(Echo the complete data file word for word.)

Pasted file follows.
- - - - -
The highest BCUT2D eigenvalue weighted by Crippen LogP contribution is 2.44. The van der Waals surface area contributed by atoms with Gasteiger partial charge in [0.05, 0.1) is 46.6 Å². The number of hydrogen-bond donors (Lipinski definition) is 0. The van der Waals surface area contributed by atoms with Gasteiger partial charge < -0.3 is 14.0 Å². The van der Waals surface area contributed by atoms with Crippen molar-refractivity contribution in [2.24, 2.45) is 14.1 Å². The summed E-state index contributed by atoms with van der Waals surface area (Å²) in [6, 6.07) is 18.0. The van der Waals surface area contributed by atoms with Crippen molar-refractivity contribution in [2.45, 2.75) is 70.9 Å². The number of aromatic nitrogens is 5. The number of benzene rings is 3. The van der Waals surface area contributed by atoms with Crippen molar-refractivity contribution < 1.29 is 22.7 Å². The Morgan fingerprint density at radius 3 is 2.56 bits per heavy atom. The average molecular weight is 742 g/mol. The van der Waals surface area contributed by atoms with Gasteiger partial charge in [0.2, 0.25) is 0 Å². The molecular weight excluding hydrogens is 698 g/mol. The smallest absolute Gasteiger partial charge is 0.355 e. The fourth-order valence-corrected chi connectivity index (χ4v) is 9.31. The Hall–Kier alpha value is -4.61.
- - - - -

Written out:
The highest BCUT2D eigenvalue weighted by Crippen LogP contribution is 2.44. The van der Waals surface area contributed by atoms with Gasteiger partial charge in [0.05, 0.1) is 46.6 Å². The number of hydrogen-bond donors (Lipinski definition) is 0. The van der Waals surface area contributed by atoms with Gasteiger partial charge < -0.3 is 14.0 Å². The van der Waals surface area contributed by atoms with Crippen molar-refractivity contribution in [2.24, 2.45) is 14.1 Å². The summed E-state index contributed by atoms with van der Waals surface area (Å²) in [6, 6.07) is 18.0. The van der Waals surface area contributed by atoms with Crippen molar-refractivity contribution in [2.45, 2.75) is 70.9 Å². The number of aromatic nitrogens is 5. The number of benzene rings is 3. The van der Waals surface area contributed by atoms with Crippen molar-refractivity contribution < 1.29 is 22.7 Å². The Morgan fingerprint density at radius 3 is 2.56 bits per heavy atom. The average molecular weight is 742 g/mol. The van der Waals surface area contributed by atoms with Gasteiger partial charge in [0.2, 0.25) is 0 Å². The molecular weight excluding hydrogens is 698 g/mol. The smallest absolute Gasteiger partial charge is 0.355 e. The fourth-order valence-corrected chi connectivity index (χ4v) is 9.31. The Hall–Kier alpha value is -4.61.